How to Put on a Musical
The Production Team
by John Kenrick
- Assistant Director
- Musical Director
- Set Designer
- Costume Designer
- Lighting Designer/Manager
- Sound Designer/ Manager
- Stage Manager
- Stage Crew
- Property Master
- House Manager/Ushers
- Publicity Coordinator
- Program Coordinator
Take on too many jobs at once, and you will be overwhelmed share the challenge and you will have a stronger chance of sharing credit for a success. Who will you need on your team?
The producer oversees all the business aspects of the production, coordinating everything that does not involve the events on stage. If you are lucky, this job goes to someone other than the director. However, in many amateur organizations one person handles both tasks. While it can be fun to imagine yourself as a neighborhood Hal Prince, you'll get some princely headaches along the way.
The director has the final say on all artistic aspects of a production, and is in charge of everything that happens on stage. This person must be a mixture of dictator, diplomat, artist, mind reader and drill sergeant.
Example: At Higgins High, brave Ms. Doolittle is acting as both producer and director. (Ah, what fools these mortals be . . .)
Consider having an assistant director on your team. This takes pressure off the director and means more than one set of performers can rehearse at any time. While the director stages a new scene with the ensemble, the assistant director can run the leads through sequences that have already been blocked.
It is also a good idea for a director to have a production assistant to coordinate schedules, organize papers, act as a go-fer, etc.
Example: Ms. Doolittle is not a total masochist. She has enlisted one of her fellow English teachers to act as assistant director. She also has a reliable student acting as a general production assistant.
You will want someone with musical knowledge to conduct rehearsals and performances. Your accompaniment can be a full orchestra or one person at a piano. Some licensing firms now provide pre-recorded "rehearsal" accompaniment for certain shows even if you use these recordings, your cast will benefit from having a capable musical director to guide them through the often terrifying prospect of singing on stage.
Example: Mr. Pickering is the musical director, and has a responsible senior who can play piano for rehearsals. His orchestra will include some of his most talented students, as well as two friends who teach in nearby schools.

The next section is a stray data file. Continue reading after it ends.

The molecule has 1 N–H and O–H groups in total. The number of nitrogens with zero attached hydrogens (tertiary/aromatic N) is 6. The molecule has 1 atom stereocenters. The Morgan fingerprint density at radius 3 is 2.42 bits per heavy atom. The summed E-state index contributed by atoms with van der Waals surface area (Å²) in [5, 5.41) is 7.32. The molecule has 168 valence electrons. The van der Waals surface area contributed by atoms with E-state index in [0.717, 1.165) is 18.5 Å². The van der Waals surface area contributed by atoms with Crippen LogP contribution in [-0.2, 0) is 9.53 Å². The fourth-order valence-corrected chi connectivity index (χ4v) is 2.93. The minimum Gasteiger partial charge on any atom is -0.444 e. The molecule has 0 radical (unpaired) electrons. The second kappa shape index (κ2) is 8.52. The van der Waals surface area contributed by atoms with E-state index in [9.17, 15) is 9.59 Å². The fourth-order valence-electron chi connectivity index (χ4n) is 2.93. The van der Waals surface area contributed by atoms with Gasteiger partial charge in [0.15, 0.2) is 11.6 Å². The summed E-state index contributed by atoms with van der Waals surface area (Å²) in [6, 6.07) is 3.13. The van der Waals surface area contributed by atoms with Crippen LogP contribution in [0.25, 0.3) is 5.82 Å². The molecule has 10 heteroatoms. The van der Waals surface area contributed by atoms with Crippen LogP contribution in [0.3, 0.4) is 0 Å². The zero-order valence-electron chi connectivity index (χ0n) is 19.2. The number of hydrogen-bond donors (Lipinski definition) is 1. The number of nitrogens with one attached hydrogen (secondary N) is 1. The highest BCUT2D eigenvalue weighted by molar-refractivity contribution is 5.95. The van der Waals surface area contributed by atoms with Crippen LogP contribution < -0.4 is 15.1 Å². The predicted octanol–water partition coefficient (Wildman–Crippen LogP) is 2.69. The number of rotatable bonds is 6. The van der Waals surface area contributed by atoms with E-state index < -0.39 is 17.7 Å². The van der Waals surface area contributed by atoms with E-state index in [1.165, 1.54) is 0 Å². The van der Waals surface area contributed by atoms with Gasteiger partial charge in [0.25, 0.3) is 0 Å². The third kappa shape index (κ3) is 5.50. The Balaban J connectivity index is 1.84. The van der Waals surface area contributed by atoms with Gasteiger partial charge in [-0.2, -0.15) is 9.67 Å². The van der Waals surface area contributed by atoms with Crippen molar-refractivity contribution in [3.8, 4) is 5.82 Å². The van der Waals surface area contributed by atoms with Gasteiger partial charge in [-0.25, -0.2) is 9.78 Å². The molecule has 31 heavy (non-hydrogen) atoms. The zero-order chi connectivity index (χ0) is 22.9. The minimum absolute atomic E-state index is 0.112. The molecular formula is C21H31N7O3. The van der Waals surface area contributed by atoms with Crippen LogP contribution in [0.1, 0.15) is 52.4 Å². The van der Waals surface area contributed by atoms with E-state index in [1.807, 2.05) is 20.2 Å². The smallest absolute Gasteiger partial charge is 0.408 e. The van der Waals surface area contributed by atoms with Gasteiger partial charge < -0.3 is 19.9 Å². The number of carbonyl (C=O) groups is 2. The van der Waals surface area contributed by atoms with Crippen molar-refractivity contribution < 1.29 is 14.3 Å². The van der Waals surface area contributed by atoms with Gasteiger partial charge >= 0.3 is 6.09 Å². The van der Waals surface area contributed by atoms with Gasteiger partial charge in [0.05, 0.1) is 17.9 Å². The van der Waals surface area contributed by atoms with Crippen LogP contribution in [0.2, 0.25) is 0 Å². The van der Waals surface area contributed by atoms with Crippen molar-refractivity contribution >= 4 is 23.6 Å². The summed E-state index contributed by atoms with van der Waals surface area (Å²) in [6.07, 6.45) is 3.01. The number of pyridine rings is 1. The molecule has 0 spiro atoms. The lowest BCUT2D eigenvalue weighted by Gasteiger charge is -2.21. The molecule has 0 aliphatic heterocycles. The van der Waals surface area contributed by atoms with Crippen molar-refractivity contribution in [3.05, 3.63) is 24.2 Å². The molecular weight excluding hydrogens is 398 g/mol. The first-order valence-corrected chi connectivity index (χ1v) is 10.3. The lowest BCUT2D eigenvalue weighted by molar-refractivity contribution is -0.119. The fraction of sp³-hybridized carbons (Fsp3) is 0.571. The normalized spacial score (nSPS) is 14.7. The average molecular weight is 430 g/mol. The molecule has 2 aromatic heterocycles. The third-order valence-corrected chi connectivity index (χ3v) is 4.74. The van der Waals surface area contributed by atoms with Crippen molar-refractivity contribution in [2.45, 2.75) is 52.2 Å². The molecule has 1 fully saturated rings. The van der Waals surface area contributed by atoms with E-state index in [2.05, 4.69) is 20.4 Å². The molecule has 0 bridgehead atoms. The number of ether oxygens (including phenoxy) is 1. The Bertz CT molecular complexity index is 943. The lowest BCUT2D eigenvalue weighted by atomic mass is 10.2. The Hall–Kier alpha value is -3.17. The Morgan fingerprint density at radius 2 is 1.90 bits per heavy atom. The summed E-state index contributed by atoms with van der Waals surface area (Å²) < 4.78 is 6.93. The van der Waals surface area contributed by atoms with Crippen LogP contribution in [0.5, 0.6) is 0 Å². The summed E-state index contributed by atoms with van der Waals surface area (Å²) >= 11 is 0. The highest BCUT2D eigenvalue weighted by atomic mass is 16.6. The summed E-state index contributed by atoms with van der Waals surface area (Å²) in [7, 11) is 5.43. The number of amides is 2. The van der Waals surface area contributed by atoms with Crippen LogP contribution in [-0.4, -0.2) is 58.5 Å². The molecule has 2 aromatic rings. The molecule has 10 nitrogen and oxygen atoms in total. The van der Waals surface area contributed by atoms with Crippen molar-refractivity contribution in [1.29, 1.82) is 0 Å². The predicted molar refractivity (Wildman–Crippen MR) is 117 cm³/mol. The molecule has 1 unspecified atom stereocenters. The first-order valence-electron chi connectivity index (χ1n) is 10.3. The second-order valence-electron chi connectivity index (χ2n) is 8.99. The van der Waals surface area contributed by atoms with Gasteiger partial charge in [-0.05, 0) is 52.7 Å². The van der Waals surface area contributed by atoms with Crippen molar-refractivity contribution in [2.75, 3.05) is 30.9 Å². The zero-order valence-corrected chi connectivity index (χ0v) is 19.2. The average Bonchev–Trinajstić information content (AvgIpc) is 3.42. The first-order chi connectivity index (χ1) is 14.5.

If your show requires serious dancing, have someone on hand who can make those dances look good, preferably someone with professional training. You do not want dance numbers that expose your cast to ridicule or possible injury.
Example: The dance requirements for Big River are simple. Even so, Doolittle is bringing in a choreographer with professional dance experience -- a local dance teacher who is willing to work for a reasonable stipend.
Someone will have to design and build your sets or stage decorations. In some theatre groups, the person in charge of sets is called "Technical Director" and coordinates all tech teams. While I don't find this useful, see what fits your team best. Make sure everything on stage is sturdy. This is a point of safety andesthetics. Shaky sets will distract an audience and ruin a performance.
A word to set designers do not let your creativity be limited by what others have done. Scenery for any show can be as complex or simple as your abilities and budget allow. My college director placed Camelot on a unit castle set, with parapets and the all-important tree always in view and the raked stage floor painted as a giant chess board. Set changes consisted of moving a few small props (chairs, tables, etc.). It was a creative, visually striking and affordable approach that added to the impact of the production.
Example: The art department has come up with workable set designs. The school's machine shop teacher is pitching in, making the sets a project for his students. With some pointers from a book on set building, they will create the backdrops and basic pieces needed.